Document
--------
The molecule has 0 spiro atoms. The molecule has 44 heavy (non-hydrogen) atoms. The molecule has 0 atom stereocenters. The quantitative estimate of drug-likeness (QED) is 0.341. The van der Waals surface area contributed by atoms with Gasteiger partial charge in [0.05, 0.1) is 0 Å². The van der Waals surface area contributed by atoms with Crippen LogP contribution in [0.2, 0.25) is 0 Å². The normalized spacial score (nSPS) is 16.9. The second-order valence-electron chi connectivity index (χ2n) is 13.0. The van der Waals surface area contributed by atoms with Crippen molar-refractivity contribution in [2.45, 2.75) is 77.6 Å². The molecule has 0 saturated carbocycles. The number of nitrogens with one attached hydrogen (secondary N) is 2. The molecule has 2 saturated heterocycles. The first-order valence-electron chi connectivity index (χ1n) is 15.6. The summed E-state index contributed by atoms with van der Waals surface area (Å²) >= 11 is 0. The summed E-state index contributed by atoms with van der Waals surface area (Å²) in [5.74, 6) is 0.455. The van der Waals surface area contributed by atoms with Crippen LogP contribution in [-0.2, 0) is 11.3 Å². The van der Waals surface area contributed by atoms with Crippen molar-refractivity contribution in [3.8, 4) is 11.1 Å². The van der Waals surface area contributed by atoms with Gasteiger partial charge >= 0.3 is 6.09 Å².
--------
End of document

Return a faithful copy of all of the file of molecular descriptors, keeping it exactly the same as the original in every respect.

The molecule has 0 spiro atoms. The molecule has 44 heavy (non-hydrogen) atoms. The molecule has 0 atom stereocenters. The quantitative estimate of drug-likeness (QED) is 0.341. The van der Waals surface area contributed by atoms with Gasteiger partial charge in [0.05, 0.1) is 0 Å². The van der Waals surface area contributed by atoms with Crippen LogP contribution in [0.2, 0.25) is 0 Å². The normalized spacial score (nSPS) is 16.9. The second-order valence-electron chi connectivity index (χ2n) is 13.0. The van der Waals surface area contributed by atoms with Crippen molar-refractivity contribution in [2.45, 2.75) is 77.6 Å². The molecule has 0 saturated carbocycles. The number of nitrogens with one attached hydrogen (secondary N) is 2. The molecule has 2 saturated heterocycles. The first-order valence-electron chi connectivity index (χ1n) is 15.6. The summed E-state index contributed by atoms with van der Waals surface area (Å²) >= 11 is 0. The summed E-state index contributed by atoms with van der Waals surface area (Å²) in [5.74, 6) is 0.455. The van der Waals surface area contributed by atoms with Crippen LogP contribution in [-0.2, 0) is 11.3 Å². The van der Waals surface area contributed by atoms with Crippen molar-refractivity contribution in [3.8, 4) is 11.1 Å². The van der Waals surface area contributed by atoms with Gasteiger partial charge >= 0.3 is 6.09 Å².